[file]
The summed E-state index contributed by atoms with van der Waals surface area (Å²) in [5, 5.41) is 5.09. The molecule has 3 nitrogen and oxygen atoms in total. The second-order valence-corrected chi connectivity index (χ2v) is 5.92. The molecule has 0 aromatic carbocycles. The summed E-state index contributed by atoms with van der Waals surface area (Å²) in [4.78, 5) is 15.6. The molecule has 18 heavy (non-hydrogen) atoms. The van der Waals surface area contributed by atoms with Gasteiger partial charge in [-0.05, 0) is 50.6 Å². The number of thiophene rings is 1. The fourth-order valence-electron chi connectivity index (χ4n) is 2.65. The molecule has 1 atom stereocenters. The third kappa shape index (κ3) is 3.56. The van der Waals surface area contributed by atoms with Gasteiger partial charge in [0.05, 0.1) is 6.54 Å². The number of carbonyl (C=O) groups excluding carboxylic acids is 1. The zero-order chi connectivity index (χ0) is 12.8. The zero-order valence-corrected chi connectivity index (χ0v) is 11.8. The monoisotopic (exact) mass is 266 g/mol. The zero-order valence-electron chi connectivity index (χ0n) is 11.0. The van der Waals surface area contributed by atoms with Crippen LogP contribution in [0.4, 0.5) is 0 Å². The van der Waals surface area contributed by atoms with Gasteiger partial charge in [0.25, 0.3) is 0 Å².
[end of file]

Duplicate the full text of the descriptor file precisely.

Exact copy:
The summed E-state index contributed by atoms with van der Waals surface area (Å²) in [5, 5.41) is 5.09. The molecule has 3 nitrogen and oxygen atoms in total. The second-order valence-corrected chi connectivity index (χ2v) is 5.92. The molecule has 0 aromatic carbocycles. The summed E-state index contributed by atoms with van der Waals surface area (Å²) in [4.78, 5) is 15.6. The molecule has 18 heavy (non-hydrogen) atoms. The van der Waals surface area contributed by atoms with Gasteiger partial charge in [-0.05, 0) is 50.6 Å². The number of thiophene rings is 1. The fourth-order valence-electron chi connectivity index (χ4n) is 2.65. The molecule has 1 atom stereocenters. The third kappa shape index (κ3) is 3.56. The van der Waals surface area contributed by atoms with Gasteiger partial charge in [0.05, 0.1) is 6.54 Å². The number of carbonyl (C=O) groups excluding carboxylic acids is 1. The zero-order chi connectivity index (χ0) is 12.8. The zero-order valence-corrected chi connectivity index (χ0v) is 11.8. The monoisotopic (exact) mass is 266 g/mol. The zero-order valence-electron chi connectivity index (χ0n) is 11.0. The van der Waals surface area contributed by atoms with Crippen LogP contribution in [0.4, 0.5) is 0 Å². The van der Waals surface area contributed by atoms with Gasteiger partial charge in [0.25, 0.3) is 0 Å².